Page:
Food Stamp Fraud
Food Stamp Fraud
More Americans than ever have become recipients of food stamps. At last count the United States was over 46,000,000 recipients, an astounding 1 out of every 7 Americans. The total cost in fiscal 2011 was $75.3 billion from the Supplemental Nutrition Assistance Program, according to Agriculture Department statistics released Monday.
With more recipients comes the greater chance of food stamp fraud. The Agriculture Department plans to announce new steps to crack down on SNAP fraud amid estimates suggesting as much as $753 million in federal food aid is spent fraudulently each year.
Officials said smaller retailers often fraudulently obtain PIN or card numbers from program beneficiaries and keep the funds without the person’s knowledge. In the last decade, USDA has disqualified more than 8,300 retailers for such fraud.
In other cases, some beneficiaries receive monthly deposits of food aid on credit cards similar to bank cards. They intentionally use SNAP benefits to purchase water or other beverages with bottle deposits, dump the liquid and then obtain cash for bottle deposits. Some attempt to sell SNAP benefits in exchange for cash on Craigslist and social media sites.
A South Texas grocer was sentenced to 4 years in prison and ordered to repay $2.5 million because of electronic food stamp fraud. The scam involved swapping card benefits from participants in the food stamp program for discounted amounts of cash. Prosecutors say Parviz Sheikh Rezaei would then charge the government for the full value of the Lone Star card transaction.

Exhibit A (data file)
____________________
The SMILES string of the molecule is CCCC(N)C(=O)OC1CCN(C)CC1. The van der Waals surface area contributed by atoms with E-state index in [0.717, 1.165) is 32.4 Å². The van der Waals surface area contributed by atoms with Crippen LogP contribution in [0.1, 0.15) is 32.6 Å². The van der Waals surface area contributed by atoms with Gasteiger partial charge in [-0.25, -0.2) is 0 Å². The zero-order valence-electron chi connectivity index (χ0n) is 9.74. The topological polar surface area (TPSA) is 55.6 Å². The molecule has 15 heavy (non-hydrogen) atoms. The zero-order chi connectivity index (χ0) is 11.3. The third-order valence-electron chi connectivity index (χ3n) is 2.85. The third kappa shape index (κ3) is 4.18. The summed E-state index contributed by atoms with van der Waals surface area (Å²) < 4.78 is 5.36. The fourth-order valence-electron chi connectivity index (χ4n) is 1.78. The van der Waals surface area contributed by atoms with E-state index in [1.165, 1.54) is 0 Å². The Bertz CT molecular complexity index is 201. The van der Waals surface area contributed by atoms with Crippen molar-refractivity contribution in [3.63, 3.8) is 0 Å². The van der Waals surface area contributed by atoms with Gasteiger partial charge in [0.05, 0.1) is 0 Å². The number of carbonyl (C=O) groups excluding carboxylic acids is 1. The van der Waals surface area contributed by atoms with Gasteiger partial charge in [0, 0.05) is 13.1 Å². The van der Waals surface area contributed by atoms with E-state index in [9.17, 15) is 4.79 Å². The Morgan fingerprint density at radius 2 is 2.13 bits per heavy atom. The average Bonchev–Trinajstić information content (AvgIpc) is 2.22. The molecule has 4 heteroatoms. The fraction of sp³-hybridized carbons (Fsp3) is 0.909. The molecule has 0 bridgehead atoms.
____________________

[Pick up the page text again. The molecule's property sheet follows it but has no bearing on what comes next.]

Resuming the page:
State investigators in Ohio have charged three employees of a West Toledo convenience store with food-stamp fraud. They were accused of allowing customers to purchase alcohol and other nonfood items with food stamps.
The Washington Examiner recently reported that Maryland and Virginia were two of the five worst states in the country for food stamp fraud. The national average is $3.05 in fraud for every $100 in benefits. Maryland was twice that at $6.11 per $100 in benefits while Virginia was $5.04 per $100 in benefits. This translates into $130 million for ineligible benefits.
Meanwhile, a federal audit in the state of Kansas found that not only were people using invalid Social Security numbers but many of the recipients were in fact dead.
Finally, in Oregon three women, including one who worked in the Oregon Department of Health and Human Services, were charged with stealing food stamp benefits by using stolen identities. They could receive up to 20 years for the most serious charge, conspiracy to commit wire fraud.